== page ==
Wednesday, June 11, 2014

HSF 10 & 11: Art and Politics of Fashion (The inspirations)

I decided somewhat late that I was not going to participate in the Art challenge. I'd been somewhat iffy on it to start with, since my experiences with historical sewing don't tend to rest with artwork or inspirational images. But earlier this year I did find some art that would be perfect! It would go with the pink dress I finished in January.


I would need to make an apron, neckerchief, shift cuff ruffles, and a wonderfully large hat. But I lacked numerous resources this spring, not to mention my usual habit of procrastinating for far too long. And then I caught my first plague of the year (a sinus cold) and decided that I wouldn't stress myself over a challenge. Not to mention, I live on the Prairies, and while I would be able to photograph my work against a lovely field in harvest, I would have to wait until September or October to truly emulate the painting. While that was not truly a dealbreaker, I took this challenge off the table. Perhaps I will revisit it this summer.

Two weeks ago, as I was relaxing after my usual Saturday morning activities but before I felt ready to tackle the things I needed for Sunday morning, I decided that maybe I would consider working on my challenge for #11. I've had this challenge planned since forever! I'm really excited to start on it. After reading so many blogs and seeing so many lovely variations, I wanted to make my own chemise a la reine.


I hardly need to introduce this gown. There are dozens of recreations, several references images, even a few patterns, and it's been featured in a couple movies too. Sarah of Mode Historique has been posting extensively about this iconic gown since early April, and has a few delightful recreations of her own. Some of my favourite dresses have been made by Katherine of The Fashionable Past/Koska-the-Cat, Asa of Fashion Through History, and Jen of Festive Attyre.

When I was doing the initial research a few months ago, I was a little discouraged. I had the perfect fabric picked out - 4-5m of handkerchief weight linen in a pretty green that I picked up for dirt cheap at a New Year's Sale (previously seen: HSF'13: 25 One Metre). But pretty much every true "chemise a la reine" - that is, the airy dress that is essentially a giant tube and gathered around the neck (waist optional, as it can be held in and controlled with a sash) - has been of white or off-white material. While there are fashion plate examples of coloured gowns, nearly all of them have a fitted back.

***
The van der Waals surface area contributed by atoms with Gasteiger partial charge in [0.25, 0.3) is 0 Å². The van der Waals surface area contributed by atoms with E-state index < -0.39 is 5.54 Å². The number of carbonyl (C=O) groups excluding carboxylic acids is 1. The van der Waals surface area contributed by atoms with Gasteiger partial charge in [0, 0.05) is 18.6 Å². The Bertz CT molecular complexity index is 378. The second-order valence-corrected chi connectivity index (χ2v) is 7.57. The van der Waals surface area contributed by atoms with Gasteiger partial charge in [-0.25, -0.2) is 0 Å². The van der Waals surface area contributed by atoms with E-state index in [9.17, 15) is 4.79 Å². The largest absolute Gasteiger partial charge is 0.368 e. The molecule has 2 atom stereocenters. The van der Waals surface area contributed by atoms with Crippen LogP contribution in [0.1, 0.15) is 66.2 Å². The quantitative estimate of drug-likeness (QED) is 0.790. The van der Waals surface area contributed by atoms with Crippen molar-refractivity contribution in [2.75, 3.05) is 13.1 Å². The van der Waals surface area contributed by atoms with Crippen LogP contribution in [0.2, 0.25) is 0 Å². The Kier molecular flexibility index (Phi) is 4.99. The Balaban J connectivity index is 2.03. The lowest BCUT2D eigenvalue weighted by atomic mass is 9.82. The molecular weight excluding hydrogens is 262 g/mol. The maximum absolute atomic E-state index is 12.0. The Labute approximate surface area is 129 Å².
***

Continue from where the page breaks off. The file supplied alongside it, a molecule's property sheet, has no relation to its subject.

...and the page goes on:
I'm still really new to this era, and a lot of the construction is a mystery. How does one construct a fitted-back, gathered-front gown? Jen's black chemise gown was a great inspiration to me - fitted back, with a sense-making front closure, and added bonus, she's collected a great number of fashion plate images on Pinterest. (Side note: I am so thankful and appreciative of the hard work so many of these wonderful women have put forth before me. I've been a long-time admirer of their beautiful work, and I can only hope that someday I can give back to the community in the same way.)

Though I see in the Pinterest plates now, there are a couple examples of loose coloured gowns, I am still aiming to construct a fitted-back gown. Mostly because I have been preparing for this for several months and I am eager to work on it in the way I've planned :)

My biggest obstacle so far has been trying to decide how to pattern the front. It seems pointless to put gathers all the way under the arm, so how does one control that? I'm taking inspiration from an adorable pierrot jacket that I unfortunately can't find the reference for, which is smooth under the arms, and only the front section is gathered.

Also an inspiration is this REDONKULOUSLY cute dress at the Glasgow Museums - Collections Navigator. This type of gown was the precursor of the transitional "round" and later Regency gowns, so this kind of construction makes sense. It seems very similar to this 1786 fashion plate. I don't have enough fabric to make a separate petticote, though, so I will be making a closed-skirted, front-gathered, fitted-back "round gown".

As of this posting, however, it's only a few days until the challenge deadline, and I probably won't make it in time. You see, I just went to my grandmother's memorial, and brought a cold back with me. I feel pretty rotten, but it's only started to settle in today, so we will see how the rest of the week goes. But it's also coming up on dance-recital time, which I need a costume for, visiting my other grandparents (hopefully) whom I haven't seen since last October, and planting a forest in memory of my friend Shell, all before Sunday. One of those weeks where things are just conspiring, you know how it goes. I will get it done sometime :)

Edit 6/12/14: Wouldn't you know it, that I would find my inspiration item the day after I posted that I couldn't find it?

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